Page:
The current book Performing and Thinking with Trees published by the Academy of Fine Arts, University of the Arts Helsinki was originally planned as a printed publication with text only. In response to peer review suggestions, images were added for each chapter or subchapter as supporting illustrations or vignettes of sorts. The choice of paper was originally made for a pleasurable reading experience and was not changed, with the knowledge that the image quality would suffer, although not fully realizing how much. With hindsight the pictures might have been better in black and white, at least for the print version. As I knew that a pdf version would be openly available online, and presumed more readers would encounter the book in that format, plenty of links to the actual works on the RC were added in footnotes. In the printed version they are nearly meaningless, while in the online pdf they provide the option to see for oneself. Providing a pdf version of a printed book online is of course not the same as a web publication, although better than nothing. In this case the combination of a printed and an online publication was a minefield of compromises, and it probably often is, unless you can afford double, or triple the work. The benefits of online publication are nevertheless obvious: accessibility, linking facilities, image quality and more.

One could question the need for publishing books, since journal articles or contributions to edited anthologies are often more carefully peer reviewed and commented on by editors. And there are other ways of sharing your writing or making it public, such as blog posts or even transcribed vocal journaling shared as ‘ponderings’, which I have recently experimented with. Many artist researchers (like me) prefer to share their work and their writing online, on the go, as it were, immediately and alongside the work. While careful, though often slow, peer review is the benefit of publishing journal articles, private publishing modes like blog posts or shared RC expositions allow for more flexibility and the option to keep editing the text following new findings. The need of a fixed publication is often considered an academic institutional demand, not necessarily conducive to or supportive of an artistic research process. There is something special and rewarding, however, in gathering work into a book, a completed and fixed object, for good or bad, thereby considering the project closed. And many old-school artist researchers (like me) love to have the actual printed book in their hands, not instead of, but in addition to, an online publication. Today such love is perhaps not enough of an argument for the use of paper, though, especially if you try to do some thinking with trees…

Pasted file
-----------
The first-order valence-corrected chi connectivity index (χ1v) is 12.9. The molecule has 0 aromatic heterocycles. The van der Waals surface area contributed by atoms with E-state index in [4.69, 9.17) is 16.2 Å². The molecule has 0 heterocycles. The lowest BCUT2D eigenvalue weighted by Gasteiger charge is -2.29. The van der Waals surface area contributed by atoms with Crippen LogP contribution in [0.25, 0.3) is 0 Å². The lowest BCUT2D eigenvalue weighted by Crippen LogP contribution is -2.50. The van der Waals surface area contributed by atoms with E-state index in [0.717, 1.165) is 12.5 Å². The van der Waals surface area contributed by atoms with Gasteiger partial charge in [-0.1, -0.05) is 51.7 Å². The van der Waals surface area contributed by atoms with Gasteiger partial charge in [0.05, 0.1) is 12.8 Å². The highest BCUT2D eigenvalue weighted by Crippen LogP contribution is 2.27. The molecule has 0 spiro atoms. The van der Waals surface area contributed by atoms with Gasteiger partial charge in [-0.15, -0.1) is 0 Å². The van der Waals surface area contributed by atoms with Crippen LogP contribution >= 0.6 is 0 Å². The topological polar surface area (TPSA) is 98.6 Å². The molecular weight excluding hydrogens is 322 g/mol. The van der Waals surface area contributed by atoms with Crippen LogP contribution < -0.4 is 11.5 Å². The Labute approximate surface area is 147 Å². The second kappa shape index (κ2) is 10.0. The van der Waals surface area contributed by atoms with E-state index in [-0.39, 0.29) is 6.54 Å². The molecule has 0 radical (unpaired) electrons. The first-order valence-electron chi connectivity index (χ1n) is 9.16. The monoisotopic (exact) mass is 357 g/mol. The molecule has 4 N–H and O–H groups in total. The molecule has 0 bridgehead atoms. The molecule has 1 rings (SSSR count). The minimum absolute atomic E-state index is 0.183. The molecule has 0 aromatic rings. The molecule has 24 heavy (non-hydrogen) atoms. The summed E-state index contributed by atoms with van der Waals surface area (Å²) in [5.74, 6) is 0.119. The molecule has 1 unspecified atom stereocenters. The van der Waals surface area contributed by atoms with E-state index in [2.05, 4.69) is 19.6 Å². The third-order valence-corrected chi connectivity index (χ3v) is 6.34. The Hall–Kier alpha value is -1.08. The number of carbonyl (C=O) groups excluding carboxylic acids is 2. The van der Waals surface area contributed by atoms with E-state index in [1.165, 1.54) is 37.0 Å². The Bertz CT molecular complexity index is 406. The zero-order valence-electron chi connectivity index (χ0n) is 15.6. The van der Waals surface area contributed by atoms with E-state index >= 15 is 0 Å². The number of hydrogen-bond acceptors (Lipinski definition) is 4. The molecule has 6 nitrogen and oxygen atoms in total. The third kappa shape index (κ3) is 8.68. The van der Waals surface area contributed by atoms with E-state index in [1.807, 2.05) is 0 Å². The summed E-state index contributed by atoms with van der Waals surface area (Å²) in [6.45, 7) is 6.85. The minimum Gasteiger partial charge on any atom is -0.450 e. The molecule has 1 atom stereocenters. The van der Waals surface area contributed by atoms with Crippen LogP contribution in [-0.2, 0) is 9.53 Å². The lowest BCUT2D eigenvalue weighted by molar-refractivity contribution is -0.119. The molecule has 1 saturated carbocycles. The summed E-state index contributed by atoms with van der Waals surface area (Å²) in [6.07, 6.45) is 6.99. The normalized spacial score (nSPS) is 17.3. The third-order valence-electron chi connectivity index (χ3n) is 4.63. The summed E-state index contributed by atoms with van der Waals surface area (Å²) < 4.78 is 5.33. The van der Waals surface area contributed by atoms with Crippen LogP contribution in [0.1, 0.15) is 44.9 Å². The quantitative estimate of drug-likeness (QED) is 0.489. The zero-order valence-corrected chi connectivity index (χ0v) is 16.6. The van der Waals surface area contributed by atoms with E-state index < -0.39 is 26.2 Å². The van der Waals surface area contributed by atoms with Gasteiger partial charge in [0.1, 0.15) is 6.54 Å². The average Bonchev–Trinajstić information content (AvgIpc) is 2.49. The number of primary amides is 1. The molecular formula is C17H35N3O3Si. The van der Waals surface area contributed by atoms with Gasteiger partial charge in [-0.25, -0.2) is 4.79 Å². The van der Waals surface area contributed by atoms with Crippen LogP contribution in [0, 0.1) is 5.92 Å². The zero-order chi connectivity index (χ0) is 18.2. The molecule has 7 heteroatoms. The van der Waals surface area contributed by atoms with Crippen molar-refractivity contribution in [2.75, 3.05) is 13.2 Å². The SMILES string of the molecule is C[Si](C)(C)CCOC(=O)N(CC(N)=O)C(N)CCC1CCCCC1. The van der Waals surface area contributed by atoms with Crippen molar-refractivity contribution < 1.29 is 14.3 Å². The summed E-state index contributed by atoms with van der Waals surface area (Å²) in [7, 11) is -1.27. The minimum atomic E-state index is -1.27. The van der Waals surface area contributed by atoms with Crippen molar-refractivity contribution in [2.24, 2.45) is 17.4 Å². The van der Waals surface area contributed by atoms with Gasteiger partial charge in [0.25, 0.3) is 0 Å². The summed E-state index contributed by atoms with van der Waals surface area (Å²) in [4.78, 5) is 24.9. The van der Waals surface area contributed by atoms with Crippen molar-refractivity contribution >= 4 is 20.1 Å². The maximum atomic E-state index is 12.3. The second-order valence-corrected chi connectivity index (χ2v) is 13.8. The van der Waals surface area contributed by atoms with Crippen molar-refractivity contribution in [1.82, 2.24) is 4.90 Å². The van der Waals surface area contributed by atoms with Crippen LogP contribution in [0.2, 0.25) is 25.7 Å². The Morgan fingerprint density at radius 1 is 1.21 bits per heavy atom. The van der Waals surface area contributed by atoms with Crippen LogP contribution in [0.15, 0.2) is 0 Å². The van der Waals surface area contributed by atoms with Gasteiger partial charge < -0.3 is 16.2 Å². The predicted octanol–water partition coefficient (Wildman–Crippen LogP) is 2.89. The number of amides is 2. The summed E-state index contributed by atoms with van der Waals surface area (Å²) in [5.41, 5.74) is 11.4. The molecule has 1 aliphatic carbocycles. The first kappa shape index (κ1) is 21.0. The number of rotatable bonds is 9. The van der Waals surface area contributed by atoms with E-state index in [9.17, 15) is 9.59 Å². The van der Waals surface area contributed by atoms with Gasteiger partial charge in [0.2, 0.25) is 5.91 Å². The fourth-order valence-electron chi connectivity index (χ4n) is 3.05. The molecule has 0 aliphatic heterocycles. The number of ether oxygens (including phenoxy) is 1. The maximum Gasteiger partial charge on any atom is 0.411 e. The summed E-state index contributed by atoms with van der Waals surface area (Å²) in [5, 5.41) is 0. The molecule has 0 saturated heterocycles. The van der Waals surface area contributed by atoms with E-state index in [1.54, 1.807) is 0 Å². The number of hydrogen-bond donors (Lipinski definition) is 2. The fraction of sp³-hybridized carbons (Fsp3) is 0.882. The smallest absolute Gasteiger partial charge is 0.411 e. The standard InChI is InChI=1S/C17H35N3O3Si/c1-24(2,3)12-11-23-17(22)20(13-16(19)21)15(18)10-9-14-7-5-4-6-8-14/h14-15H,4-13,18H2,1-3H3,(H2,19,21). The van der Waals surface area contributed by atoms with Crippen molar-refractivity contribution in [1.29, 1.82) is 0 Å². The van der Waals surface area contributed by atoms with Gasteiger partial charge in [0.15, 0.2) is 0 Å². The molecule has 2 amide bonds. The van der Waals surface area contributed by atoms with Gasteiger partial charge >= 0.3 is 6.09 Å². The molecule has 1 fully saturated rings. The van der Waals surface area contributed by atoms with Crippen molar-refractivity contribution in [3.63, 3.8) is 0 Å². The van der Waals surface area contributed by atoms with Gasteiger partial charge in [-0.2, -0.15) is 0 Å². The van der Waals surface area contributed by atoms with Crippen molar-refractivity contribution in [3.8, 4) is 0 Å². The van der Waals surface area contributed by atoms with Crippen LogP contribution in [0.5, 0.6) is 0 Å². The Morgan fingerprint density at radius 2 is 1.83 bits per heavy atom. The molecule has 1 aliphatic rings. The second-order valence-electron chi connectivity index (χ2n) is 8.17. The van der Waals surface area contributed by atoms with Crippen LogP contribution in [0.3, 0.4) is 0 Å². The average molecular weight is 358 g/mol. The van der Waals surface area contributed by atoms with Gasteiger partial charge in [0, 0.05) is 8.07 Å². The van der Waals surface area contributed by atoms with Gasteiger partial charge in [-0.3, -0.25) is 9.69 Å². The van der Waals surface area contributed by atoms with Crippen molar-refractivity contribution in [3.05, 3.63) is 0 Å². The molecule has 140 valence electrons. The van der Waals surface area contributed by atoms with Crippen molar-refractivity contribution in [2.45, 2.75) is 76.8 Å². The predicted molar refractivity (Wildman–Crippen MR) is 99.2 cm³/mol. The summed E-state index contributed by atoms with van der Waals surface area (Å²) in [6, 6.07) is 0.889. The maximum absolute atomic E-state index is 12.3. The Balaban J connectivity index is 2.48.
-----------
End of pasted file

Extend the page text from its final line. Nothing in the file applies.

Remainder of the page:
Annette Arlander, DA, is an artist, researcher and a pedagogue, one of the pioneers of Finnish performance art and a trailblazer of artistic research. Former professor at University of the Arts Helsinki and Stockholm University of the Arts. At present she is visiting researcher at Academy of Fine Arts, University of the Arts Helsinki and a member of the editorial board of JAR. Her research interests include artistic research, performance-as-research and the environment, especially trees. Her artwork moves between the traditions of performance art, video art and environmental art. See

  • 1Performing and Thinking with Trees, Art theoretical writings from the Academy of Fine Art 15, University of the Arts Helsinki. Downloadable online here:
  • 2Att Uppträda med Träd – Performing with Trees. X-position n 6. Stockholms Konstnärliga Högskola 2019. An unofficial pdf file of the final layout is added on the project page here:
  • 3Meetings with Remarkable and Unremarkable Trees in Johannesburg and Environs Arts Research Africa, The Wits School of Arts, University of Witwatersrand, Johannesburg, 2020. Downloadable on Wits’ repository, here: And also on the project page, here: